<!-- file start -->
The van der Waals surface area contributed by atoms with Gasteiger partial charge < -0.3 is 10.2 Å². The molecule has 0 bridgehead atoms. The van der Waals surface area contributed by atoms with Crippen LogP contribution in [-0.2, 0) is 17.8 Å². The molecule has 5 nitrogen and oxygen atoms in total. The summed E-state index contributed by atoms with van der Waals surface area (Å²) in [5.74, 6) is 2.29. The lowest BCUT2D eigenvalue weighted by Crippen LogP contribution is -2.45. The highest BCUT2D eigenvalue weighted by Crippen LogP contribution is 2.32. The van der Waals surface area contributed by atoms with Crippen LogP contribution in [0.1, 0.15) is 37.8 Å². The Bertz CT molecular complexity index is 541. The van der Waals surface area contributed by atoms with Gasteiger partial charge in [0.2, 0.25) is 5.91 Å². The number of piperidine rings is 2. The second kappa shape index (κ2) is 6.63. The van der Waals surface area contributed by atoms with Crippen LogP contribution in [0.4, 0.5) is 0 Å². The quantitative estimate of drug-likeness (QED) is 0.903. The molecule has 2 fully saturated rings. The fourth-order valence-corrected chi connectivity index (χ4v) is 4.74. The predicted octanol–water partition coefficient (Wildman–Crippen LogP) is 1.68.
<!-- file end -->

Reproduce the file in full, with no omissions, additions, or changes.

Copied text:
The van der Waals surface area contributed by atoms with Gasteiger partial charge < -0.3 is 10.2 Å². The molecule has 0 bridgehead atoms. The van der Waals surface area contributed by atoms with Crippen LogP contribution in [-0.2, 0) is 17.8 Å². The molecule has 5 nitrogen and oxygen atoms in total. The summed E-state index contributed by atoms with van der Waals surface area (Å²) in [5.74, 6) is 2.29. The lowest BCUT2D eigenvalue weighted by Crippen LogP contribution is -2.45. The highest BCUT2D eigenvalue weighted by Crippen LogP contribution is 2.32. The van der Waals surface area contributed by atoms with Crippen LogP contribution in [0.1, 0.15) is 37.8 Å². The Bertz CT molecular complexity index is 541. The van der Waals surface area contributed by atoms with Gasteiger partial charge in [0.2, 0.25) is 5.91 Å². The number of piperidine rings is 2. The second kappa shape index (κ2) is 6.63. The van der Waals surface area contributed by atoms with Crippen LogP contribution in [0.4, 0.5) is 0 Å². The quantitative estimate of drug-likeness (QED) is 0.903. The molecule has 2 fully saturated rings. The fourth-order valence-corrected chi connectivity index (χ4v) is 4.74. The predicted octanol–water partition coefficient (Wildman–Crippen LogP) is 1.68.